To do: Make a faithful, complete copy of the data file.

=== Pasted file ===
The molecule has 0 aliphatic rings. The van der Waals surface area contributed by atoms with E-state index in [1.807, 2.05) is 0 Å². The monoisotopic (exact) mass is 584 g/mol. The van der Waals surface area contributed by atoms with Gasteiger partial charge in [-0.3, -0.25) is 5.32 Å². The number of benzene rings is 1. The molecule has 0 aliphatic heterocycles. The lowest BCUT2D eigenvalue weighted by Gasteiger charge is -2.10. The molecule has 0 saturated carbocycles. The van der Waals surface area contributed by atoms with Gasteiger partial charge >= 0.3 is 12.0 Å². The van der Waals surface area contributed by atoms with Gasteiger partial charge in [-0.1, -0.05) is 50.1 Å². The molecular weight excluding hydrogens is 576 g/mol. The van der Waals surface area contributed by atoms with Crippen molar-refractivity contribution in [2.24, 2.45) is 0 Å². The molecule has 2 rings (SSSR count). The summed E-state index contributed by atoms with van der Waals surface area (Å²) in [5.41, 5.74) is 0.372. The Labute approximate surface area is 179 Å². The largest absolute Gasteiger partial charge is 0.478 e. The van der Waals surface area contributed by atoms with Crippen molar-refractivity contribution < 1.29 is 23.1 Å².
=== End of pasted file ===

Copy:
The molecule has 0 aliphatic rings. The van der Waals surface area contributed by atoms with E-state index in [1.807, 2.05) is 0 Å². The monoisotopic (exact) mass is 584 g/mol. The van der Waals surface area contributed by atoms with Gasteiger partial charge in [-0.3, -0.25) is 5.32 Å². The number of benzene rings is 1. The molecule has 0 aliphatic heterocycles. The lowest BCUT2D eigenvalue weighted by Gasteiger charge is -2.10. The molecule has 0 saturated carbocycles. The van der Waals surface area contributed by atoms with Gasteiger partial charge >= 0.3 is 12.0 Å². The van der Waals surface area contributed by atoms with Gasteiger partial charge in [-0.1, -0.05) is 50.1 Å². The molecular weight excluding hydrogens is 576 g/mol. The van der Waals surface area contributed by atoms with Crippen molar-refractivity contribution in [2.24, 2.45) is 0 Å². The molecule has 2 rings (SSSR count). The summed E-state index contributed by atoms with van der Waals surface area (Å²) in [5.41, 5.74) is 0.372. The Labute approximate surface area is 179 Å². The largest absolute Gasteiger partial charge is 0.478 e. The van der Waals surface area contributed by atoms with Crippen molar-refractivity contribution < 1.29 is 23.1 Å².